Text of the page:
The latter includes support for streaming a half-dozen or so major multimedia formats including MP3, WMA, WMV, and MPEG4. Technically, Blazer itself doesn’t actually handle these, but rather it grabs the relevant information out of the web page and feeds it to the Kinoma media player that’s in the Treo’s ROM. This is the only way to access the Kinoma player, since it doesn’t have an application icon of its own. Consequently, you can’t directly open a streaming media URL: it has to be invoked from the web browser.

There are limitations to this of course: not all formats can be streamed, and some fairly major outlets like Google Video are unsupported. But it remains a big step over all previous streaming media options for the Palm OS, and even allows you to use things like XM Satellite Radio’s online streaming service — albeit through a mobile portal like or

Last but not least, the biggest good news in this category concerns the polish of the OS. I’ll qualify this first by saying that I haven’t loaded up the 700p with dozens of apps or extensively tested it under duress. So it’s quite possible that I’m just not giving the thing a reason to behave badly. However, my experience would seem to indicate that the 700p is considerably more stable than the Treo 650 was at launch. Palm has been doing a lot lately to correct the compatibility problems first introduced in the T5/Treo 650 generation of devices. Of course, it’s not perfect, and there’s still a huge amount of Palm OS software that isn’t compatible with the 700p. However, the existing stability problems are much improved.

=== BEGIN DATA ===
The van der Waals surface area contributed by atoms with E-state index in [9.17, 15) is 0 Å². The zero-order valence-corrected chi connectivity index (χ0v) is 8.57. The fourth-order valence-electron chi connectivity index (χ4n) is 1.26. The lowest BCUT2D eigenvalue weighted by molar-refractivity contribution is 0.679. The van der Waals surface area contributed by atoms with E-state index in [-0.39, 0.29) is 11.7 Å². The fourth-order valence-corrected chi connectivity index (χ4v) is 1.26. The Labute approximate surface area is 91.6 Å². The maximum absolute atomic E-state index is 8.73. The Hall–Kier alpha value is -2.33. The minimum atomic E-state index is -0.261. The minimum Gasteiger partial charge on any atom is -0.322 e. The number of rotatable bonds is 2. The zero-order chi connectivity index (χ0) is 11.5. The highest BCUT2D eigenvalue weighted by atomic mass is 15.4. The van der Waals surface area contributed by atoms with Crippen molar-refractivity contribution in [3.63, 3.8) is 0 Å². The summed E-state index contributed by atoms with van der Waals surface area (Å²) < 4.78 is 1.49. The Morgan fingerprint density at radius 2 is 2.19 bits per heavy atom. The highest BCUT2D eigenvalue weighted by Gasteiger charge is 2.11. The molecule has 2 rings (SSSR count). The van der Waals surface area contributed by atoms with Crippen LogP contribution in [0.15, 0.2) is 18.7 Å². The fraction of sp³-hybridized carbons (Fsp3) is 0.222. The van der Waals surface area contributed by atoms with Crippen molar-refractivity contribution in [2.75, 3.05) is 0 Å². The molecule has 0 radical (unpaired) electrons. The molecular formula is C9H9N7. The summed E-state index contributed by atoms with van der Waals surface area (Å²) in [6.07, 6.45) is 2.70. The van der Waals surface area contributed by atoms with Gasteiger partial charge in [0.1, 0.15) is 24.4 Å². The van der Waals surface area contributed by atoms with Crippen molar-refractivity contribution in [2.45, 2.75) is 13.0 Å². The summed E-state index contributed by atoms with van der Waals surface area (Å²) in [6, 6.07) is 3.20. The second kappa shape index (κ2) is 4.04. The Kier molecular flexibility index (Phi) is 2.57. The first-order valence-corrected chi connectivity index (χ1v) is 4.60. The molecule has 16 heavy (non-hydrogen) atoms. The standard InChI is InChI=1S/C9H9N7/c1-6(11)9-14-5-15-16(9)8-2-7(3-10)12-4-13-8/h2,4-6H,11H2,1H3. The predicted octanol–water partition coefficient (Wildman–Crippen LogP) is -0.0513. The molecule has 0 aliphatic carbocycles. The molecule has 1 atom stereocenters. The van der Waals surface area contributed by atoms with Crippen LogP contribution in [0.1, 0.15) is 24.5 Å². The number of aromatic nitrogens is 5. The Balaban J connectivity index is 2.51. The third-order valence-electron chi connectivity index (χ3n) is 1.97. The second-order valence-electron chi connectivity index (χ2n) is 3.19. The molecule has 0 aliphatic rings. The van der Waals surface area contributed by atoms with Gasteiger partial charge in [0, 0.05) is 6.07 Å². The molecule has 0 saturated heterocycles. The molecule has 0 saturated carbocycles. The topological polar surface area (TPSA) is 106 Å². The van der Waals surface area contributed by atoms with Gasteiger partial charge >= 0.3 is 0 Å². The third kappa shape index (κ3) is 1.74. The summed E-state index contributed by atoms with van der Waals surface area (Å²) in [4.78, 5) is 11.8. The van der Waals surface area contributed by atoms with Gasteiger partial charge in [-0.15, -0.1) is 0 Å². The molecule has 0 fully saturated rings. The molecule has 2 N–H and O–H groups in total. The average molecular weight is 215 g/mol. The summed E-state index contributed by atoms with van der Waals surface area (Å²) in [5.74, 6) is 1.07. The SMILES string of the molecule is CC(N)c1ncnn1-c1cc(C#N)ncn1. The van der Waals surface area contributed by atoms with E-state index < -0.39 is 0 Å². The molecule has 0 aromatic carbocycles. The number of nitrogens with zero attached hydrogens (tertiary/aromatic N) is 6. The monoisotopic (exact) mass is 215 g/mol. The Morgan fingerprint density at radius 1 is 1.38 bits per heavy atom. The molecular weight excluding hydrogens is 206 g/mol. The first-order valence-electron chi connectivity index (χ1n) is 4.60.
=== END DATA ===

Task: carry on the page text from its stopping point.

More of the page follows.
The 320 x 320 display of the 700p is far superior to the 240 x 240 screen of the 700w, although the 700w’s ability to use sub-pixel font rendering and TrueType fonts evens things out a little bit. Standing on its own, the 700p is crisp, bright, and quite pleasant to view.